I’m thinking I’ll install OpenSUSE on it. I’ve enjoyed Debian and Gentoo but since I have an x86 CPU I might as well avail myself of all the options. While the thing has a video adapter I do plan on running it headless most of the time. It has a sound card as well, and I may try to run squeezeslave on it and use it to play music downstairs.
I got a temporary SlimServer config running on my Kuro Box with an 80GB drive, and the 500GB backup drive hooked up via USB. It worked fine.
I decided to buy an open box Thecus N2100 from Newegg, with upgraded RAM, a quieter fan, and dual 500GB hard drives in a RAID 1. Nice. The whole solution still cost me less than the original Kuro Box. The Thecus has a 600MHz processor, so I expected it to be quite a bit faster. Continue reading
Well, the hard drive was dead. I did manage to get some of the things I wanted off of it (even though I think I have backups everywhere) but I will have to do my configuration over again.
Which is fine by me. My gentoo image was a little old, and I was having trouble updating packages without conflicts and dependencies that would be tricky to untangle, so I’m using a new overlay and starting from that.
I’m also taking the time to install u-boot, which allows me to boot straight into a 2.6 kernel, instead of booting a 2.4 kernel in the firmware and then chaining a 2.6. Should be fun.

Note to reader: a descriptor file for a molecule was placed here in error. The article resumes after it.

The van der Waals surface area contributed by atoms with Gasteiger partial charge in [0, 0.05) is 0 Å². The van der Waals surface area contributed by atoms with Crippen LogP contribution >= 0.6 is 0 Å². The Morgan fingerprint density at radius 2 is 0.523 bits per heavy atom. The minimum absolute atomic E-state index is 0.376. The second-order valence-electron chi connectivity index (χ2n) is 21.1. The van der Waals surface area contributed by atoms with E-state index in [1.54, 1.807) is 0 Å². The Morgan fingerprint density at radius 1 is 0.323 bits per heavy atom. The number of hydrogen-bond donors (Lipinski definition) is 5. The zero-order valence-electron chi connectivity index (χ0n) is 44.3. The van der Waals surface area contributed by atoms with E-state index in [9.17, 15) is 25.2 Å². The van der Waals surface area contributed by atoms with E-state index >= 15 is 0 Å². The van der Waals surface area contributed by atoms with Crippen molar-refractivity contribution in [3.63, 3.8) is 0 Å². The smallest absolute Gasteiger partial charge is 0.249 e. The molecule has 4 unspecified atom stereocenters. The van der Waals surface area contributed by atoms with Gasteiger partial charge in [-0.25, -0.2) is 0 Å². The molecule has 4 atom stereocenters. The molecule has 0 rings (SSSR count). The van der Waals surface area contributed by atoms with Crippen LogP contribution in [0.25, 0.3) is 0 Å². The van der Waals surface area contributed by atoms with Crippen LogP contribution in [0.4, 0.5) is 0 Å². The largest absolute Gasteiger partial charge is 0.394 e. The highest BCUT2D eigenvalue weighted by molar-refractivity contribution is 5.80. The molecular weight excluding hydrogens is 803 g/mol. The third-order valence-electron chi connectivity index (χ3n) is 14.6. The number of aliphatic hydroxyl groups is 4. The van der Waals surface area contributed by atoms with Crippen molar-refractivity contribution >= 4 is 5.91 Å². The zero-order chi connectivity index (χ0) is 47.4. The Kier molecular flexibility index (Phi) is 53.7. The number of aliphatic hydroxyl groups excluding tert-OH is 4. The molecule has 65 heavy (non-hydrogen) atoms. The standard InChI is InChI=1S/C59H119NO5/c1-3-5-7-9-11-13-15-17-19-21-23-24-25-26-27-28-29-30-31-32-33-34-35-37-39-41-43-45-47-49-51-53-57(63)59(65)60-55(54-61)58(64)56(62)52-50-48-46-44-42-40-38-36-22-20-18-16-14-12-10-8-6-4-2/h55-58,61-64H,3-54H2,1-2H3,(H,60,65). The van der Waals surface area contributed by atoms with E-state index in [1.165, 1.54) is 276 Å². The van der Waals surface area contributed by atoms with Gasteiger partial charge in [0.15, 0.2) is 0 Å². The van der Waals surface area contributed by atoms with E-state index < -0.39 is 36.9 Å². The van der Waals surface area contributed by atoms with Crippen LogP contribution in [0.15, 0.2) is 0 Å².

I’m using an old 80GB hard drive I have for now–my 400 GB is off to Seagate for a factory refurbished replacement. I didn’t take the amazing offer where for $100 they’d upgrade me to a refurbished 500GB hard drive.
It’s boring yet fun work, watching it all get put together again.
It was bound to happen–I was copying my music files over from my main Kurobox disk to the backup USB drive and noticed a few i/o errors. I dismounted the /datafiles/ file system and tried to do an fsck which did not go well, basically I lost the root filesystem out from under the running kernel. A reboot first brought the Kuro into EM mode, from which I tried to start another fsck, which also didn’t really work.
I tried rebooting again (since I haven’t done the serial port mod on my Kuro, I can’t tell what’s happening on boot) and it was probably hanging on boot. But it’s also likely that it was doing an fsck itself on bootup and would eventually boot up, provided things weren’t too swiss-cheesed.
But I decided to take a closer look. I opened the Kuro Box (BTW, opening it allowed me to also spray some WD-40 in the case fan which makes it run much quieter now), removed the drive, and put it into the USB carrier my backup drive is in. Of course I didn’t get the IDE cable in firmly at first and couldn’t read the disk, which of course sent me into a panic.
But I fixed that, and my computer recognized it, and automounted both the root and /datafiles file systems. Mostly intact. So the good news is that once I run the fscks I should be able to boot again. And at least I haven’t lost everything if I have to rebuild the Kuro.
Of course, I was thinking of upgrading anyway. So maybe this is my big opportunity. . .
I finally downloaded the SlimScrobbler plugin and started using my last.fm account. I have been using the NowPlaying plugin, but that’s not nearly Web 2.0 enough on its own.
So if you use last.fm go ahead and friend me and watch my music stream by.